A diagram of the Itanium 2 "Montecito" die released at Fall IDF 2005
Intel's newest Itanium has some dramatic changes, but enough to stay competitive?

For my twenty-third birthday tomorrow, July 18, 2006, Intel is set to announce its newest addition to the Itanium 2 in three years.  Montecito marks a lot of first for the Itanium line.  For example, Montecito is:
  • Intel's first Itanium on the 90nm process
  • Intel's first dual-core Itanium
  • Intel's first Itanium with Virtualization Technology (VT) and Cache Safe Technology (CST)
  • Intel's first Itanium to feature processor numbers
The transition for Itanium 2 from 130nm to 90nm alone is a major step for the company.  The 130nm process size was already long in the tooth in 2003 when Itanium 2 Fanwood and Madison made an appearance.  Although the rest of Intel's processor manufacturing has for the most part switched to 65nm, Itanium 2 is just starting 90nm with Montecito.

Of course, a die shrink was inevitable to cram those 1.7 billion transistors on Montecito.  The high end model, Itanium 2 9050, utilizes a 24MB L3 cache which is split between the two processor cores on-chip

According to Intel documentation, existing Madison systems can use Montecito as a drop in replacement.  The 400 MHz FSB E8870 chipset, announced in August of 2000, still powers the Itanium line.  Interestingly enough, while some Madison processors were rated to 667 MHz FSB, the new Montecito chips top out at 533 MHz FSB, with a clock frequency that tops out around 1.6 GHz.  Since Intel has moved the entire product line to a number-based naming system, below is a table of the newest Intel chips.

Intel Itanium 2 "Montecito" Processors
9050 2 x 1.6 GHz 533 MHz 24MB 104W
9040 2 x 1.6 GHz 533 MHz 18MB 104W
9030 2 x 1.6 GHz 533 MHz 8MB 104W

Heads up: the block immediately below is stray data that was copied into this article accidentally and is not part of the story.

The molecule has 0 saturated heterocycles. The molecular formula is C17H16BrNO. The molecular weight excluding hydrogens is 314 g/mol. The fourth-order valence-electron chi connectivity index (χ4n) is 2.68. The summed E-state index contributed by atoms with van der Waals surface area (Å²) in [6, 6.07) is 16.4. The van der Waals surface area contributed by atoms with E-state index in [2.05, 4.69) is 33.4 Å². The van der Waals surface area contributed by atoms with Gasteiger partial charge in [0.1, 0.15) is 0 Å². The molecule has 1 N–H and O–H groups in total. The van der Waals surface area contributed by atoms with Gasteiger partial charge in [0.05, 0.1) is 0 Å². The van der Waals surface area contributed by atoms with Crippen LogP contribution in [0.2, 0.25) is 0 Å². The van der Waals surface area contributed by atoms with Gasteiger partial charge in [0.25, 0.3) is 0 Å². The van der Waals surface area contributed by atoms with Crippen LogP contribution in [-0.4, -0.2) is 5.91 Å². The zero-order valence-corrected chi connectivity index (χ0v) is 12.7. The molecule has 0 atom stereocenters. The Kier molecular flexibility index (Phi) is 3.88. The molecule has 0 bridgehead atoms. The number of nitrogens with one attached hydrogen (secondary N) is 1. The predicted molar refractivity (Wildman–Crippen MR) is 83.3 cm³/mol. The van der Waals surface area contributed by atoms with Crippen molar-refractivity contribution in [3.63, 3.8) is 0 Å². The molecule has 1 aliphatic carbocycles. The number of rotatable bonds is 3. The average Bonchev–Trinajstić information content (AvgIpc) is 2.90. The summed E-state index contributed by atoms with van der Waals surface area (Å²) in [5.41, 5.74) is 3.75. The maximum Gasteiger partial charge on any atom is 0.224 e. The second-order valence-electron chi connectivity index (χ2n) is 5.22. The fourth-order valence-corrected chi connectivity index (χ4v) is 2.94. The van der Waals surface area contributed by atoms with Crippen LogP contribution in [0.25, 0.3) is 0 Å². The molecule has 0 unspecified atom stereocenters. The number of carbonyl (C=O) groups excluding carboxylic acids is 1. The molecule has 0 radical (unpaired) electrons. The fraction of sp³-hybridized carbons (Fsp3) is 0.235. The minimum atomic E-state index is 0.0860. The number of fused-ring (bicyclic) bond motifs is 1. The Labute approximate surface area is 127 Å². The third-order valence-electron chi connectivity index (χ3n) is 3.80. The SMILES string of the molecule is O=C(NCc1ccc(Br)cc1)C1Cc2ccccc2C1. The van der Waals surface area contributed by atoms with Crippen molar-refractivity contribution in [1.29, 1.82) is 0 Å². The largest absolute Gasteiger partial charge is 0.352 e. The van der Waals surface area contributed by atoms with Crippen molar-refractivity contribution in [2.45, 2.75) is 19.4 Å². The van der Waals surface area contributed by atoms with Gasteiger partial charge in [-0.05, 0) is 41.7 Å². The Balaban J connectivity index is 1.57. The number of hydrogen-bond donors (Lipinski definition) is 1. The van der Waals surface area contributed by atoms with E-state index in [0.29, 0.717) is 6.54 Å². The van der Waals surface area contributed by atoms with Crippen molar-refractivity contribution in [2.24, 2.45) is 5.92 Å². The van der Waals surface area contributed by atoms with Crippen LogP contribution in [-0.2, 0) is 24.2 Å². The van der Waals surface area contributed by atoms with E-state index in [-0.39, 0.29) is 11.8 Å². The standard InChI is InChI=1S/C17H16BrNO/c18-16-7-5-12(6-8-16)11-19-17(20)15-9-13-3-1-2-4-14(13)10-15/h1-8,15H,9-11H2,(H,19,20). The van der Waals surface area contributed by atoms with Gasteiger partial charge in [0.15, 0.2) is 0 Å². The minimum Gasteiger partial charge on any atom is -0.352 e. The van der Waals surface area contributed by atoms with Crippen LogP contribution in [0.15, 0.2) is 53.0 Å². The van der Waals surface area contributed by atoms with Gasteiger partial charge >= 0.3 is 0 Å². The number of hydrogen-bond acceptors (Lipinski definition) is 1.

9020 2 x 1.42 GHz 533 MHz 12MB 104W
9015 2 x 1.4 GHz 400 MHz 12MB 104W
9010 1.6 GHz 533 MHz 6MB 75W

The Itanium 2 9010 will be Intel's only single-core Montecito at launch.  Unlike Intel's Tulsa (scheduled to launch August 27, 2006) Xeon processor, Montecito will not feature shared L3 cache.  This has been a planned feature for Montecito almost as long as there has been a codename for it. 

Like previous Itaniums, Montecito features Hyper-Threading on most of its lineup.  Thus, dual-core processors will actually appear as logical quad-core processors.  The only chips not getting Hyper-Threading with this iteration are the dual-core Montecito 9030 and the single-core Montecito 9010.

Intel made the claim a year ago that Montecito is more than 60% faster than the Madison core, claiming a four-socket (8-core) system was able to achieve a LINPACK score of 45 GFLOPs.  To put that in perspective, a four-socket HP ProLiant BL45p loaded with Opteron 880s (4 processors, 2-cores per processor) has a LINPACK score of around 16 GFLOPs (PDF). Considering the $10B USD cash influx the Itanium line just received, we would expect Montecito to live up to the hype.

Montecito is expected to be replaced by Montvale and Tukwila CPUs, but Intel has not released a for these chips yet.

"If you look at the last five years, if you look at what major innovations have occurred in computing technology, every single one of them came from AMD. Not a single innovation came from Intel." -- AMD CEO Hector Ruiz in 2007
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